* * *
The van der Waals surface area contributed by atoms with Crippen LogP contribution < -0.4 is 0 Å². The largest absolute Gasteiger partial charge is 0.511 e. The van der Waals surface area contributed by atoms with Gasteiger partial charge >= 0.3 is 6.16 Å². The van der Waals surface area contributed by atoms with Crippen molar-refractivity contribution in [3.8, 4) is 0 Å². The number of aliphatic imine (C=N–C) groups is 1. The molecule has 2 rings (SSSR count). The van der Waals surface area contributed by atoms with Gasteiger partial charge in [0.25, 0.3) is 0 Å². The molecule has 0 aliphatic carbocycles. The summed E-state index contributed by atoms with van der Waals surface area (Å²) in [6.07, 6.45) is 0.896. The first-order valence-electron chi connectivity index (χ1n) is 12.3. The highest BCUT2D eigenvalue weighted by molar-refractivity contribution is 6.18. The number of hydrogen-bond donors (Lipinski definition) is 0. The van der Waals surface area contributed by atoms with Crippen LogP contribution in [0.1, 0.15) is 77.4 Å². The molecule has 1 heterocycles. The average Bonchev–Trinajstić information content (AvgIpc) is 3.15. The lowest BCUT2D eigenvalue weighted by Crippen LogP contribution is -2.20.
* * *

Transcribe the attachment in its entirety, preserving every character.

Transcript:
The van der Waals surface area contributed by atoms with Crippen LogP contribution < -0.4 is 0 Å². The largest absolute Gasteiger partial charge is 0.511 e. The van der Waals surface area contributed by atoms with Gasteiger partial charge >= 0.3 is 6.16 Å². The van der Waals surface area contributed by atoms with Crippen molar-refractivity contribution in [3.8, 4) is 0 Å². The number of aliphatic imine (C=N–C) groups is 1. The molecule has 2 rings (SSSR count). The van der Waals surface area contributed by atoms with Gasteiger partial charge in [0.25, 0.3) is 0 Å². The molecule has 0 aliphatic carbocycles. The summed E-state index contributed by atoms with van der Waals surface area (Å²) in [6.07, 6.45) is 0.896. The first-order valence-electron chi connectivity index (χ1n) is 12.3. The highest BCUT2D eigenvalue weighted by molar-refractivity contribution is 6.18. The number of hydrogen-bond donors (Lipinski definition) is 0. The van der Waals surface area contributed by atoms with Crippen LogP contribution in [0.1, 0.15) is 77.4 Å². The molecule has 1 heterocycles. The average Bonchev–Trinajstić information content (AvgIpc) is 3.15. The lowest BCUT2D eigenvalue weighted by Crippen LogP contribution is -2.20.